often attributed to sewer gas. We now know that the only filth to be feared is the secretions of infected persons.
Bubonic plague has always been classed as a typical filth disease, but here again careful laboratory work has resulted in a vastly clearer knowledge of its causation, though a great deal yet remains to be learned. The bacillus which causes it was discovered by Kitasato in 1894; and it has been found that it rarely if ever increases in numbers outside of the body, but rather tends to die off, frequently very rapidly. There is much reason to think that fleas and rats become infected, and are important factors in the spread of the disease, though more evidence on this point is to be desired. In any event it is shown to be a contagious disease, though perhaps not usually directly contagious, and that it does not develop in filth. We might have a perfectly drained city, with modern plumbing, efficient scavenging and the purest of water, yet, if the inhabitants were careless in their habits and opposed isolation, the disease would spread as in an undrained and poorly watered city. It might require rats and fleas to cause an epidemic; but these animals played no part in the filth theory.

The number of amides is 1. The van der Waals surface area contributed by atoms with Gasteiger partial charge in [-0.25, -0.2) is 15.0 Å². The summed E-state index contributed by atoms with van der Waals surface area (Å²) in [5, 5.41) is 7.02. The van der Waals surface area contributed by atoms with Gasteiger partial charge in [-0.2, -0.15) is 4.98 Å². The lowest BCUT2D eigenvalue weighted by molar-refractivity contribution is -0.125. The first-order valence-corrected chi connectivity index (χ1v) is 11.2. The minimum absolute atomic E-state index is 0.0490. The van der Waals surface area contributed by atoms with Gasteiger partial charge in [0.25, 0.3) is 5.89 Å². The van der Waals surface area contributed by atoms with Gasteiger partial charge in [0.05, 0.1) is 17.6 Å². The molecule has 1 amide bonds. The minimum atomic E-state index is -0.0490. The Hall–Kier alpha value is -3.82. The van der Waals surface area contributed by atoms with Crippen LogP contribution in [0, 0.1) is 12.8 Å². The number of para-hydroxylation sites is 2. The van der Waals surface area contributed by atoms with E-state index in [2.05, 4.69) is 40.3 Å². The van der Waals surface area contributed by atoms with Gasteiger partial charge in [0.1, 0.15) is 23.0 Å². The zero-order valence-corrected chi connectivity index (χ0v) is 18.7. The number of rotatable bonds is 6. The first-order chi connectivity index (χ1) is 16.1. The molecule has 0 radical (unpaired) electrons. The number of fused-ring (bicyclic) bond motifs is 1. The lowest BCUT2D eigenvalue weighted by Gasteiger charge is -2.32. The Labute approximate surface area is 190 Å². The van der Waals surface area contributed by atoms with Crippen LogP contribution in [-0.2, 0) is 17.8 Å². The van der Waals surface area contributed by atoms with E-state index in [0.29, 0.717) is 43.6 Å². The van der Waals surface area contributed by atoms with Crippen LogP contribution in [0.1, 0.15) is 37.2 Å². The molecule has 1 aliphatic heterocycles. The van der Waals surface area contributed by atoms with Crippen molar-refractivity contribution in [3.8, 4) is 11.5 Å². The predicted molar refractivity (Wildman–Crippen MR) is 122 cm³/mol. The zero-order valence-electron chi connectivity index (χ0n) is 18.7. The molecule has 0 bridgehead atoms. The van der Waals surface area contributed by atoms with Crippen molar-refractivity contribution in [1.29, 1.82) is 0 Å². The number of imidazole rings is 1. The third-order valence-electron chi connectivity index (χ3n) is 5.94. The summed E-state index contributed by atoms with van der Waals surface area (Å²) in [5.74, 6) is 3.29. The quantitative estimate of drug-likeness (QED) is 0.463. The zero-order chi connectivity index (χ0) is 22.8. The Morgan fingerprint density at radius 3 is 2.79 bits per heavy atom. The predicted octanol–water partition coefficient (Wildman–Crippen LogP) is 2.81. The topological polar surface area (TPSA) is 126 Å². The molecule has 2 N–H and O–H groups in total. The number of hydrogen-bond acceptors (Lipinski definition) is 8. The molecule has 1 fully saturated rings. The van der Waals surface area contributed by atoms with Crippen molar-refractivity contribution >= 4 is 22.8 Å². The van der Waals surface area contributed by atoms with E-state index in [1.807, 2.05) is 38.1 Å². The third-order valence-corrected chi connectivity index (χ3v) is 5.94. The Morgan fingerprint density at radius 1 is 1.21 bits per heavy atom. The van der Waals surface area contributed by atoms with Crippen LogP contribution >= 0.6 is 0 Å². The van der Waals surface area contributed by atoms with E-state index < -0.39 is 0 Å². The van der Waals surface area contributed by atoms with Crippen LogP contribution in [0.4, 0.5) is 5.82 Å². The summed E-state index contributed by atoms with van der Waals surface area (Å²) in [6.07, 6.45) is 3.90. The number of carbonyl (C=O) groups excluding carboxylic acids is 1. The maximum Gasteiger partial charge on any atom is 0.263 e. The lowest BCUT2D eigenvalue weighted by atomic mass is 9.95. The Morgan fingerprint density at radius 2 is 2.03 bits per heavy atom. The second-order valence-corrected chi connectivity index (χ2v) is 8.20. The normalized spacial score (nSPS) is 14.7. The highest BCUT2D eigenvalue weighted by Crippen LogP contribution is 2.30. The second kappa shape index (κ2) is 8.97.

Tuberculosis was never classed as a filth disease, though the introduction of sewers has been held to cause its decrease, it is claimed by draining the soil. It has, however, been proved to be a bacterial disease, but the bacillus will not grow outside of the body and has no relation to filth, except so far as matter expectorated by a consumptive is filth.
Typhus fever, smallpox, scarlet fever, measles and whooping cough have by some enthusiasts been attributed to filth, but very few observant persons who have studied the distribution of these diseases and followed their outbreaks consider them other than purely contagious. They, of course, never originate in filth or develop in filth, but may spread more among filthy people just because such persons use very little soap and water and allow their faces, hands, belongings and dwellings to become and remain smeared with mucus, saliva, pus and other infectious material.
Malaria has for centuries been considered to be the product of decaying vegetable matter, but its true relation to such material has only recently been discovered. The mosquito is the bearer of the malarial parasite, which in this case is a protozoan rather than a bacterium, and the larvæ of the particular species of mosquitoes which carry this disease live only in shallow pools where they are protected from their enemies and find an abundance of food. Water which is really filthy is not congenial to them.
Yellow fever is the one disease which it has been believed could surely be traced to filth. No disease in this country is so dreaded, and its supposed dependence upon filth has made it the last stronghold of the advocates of this theory. It has been held by almost all observers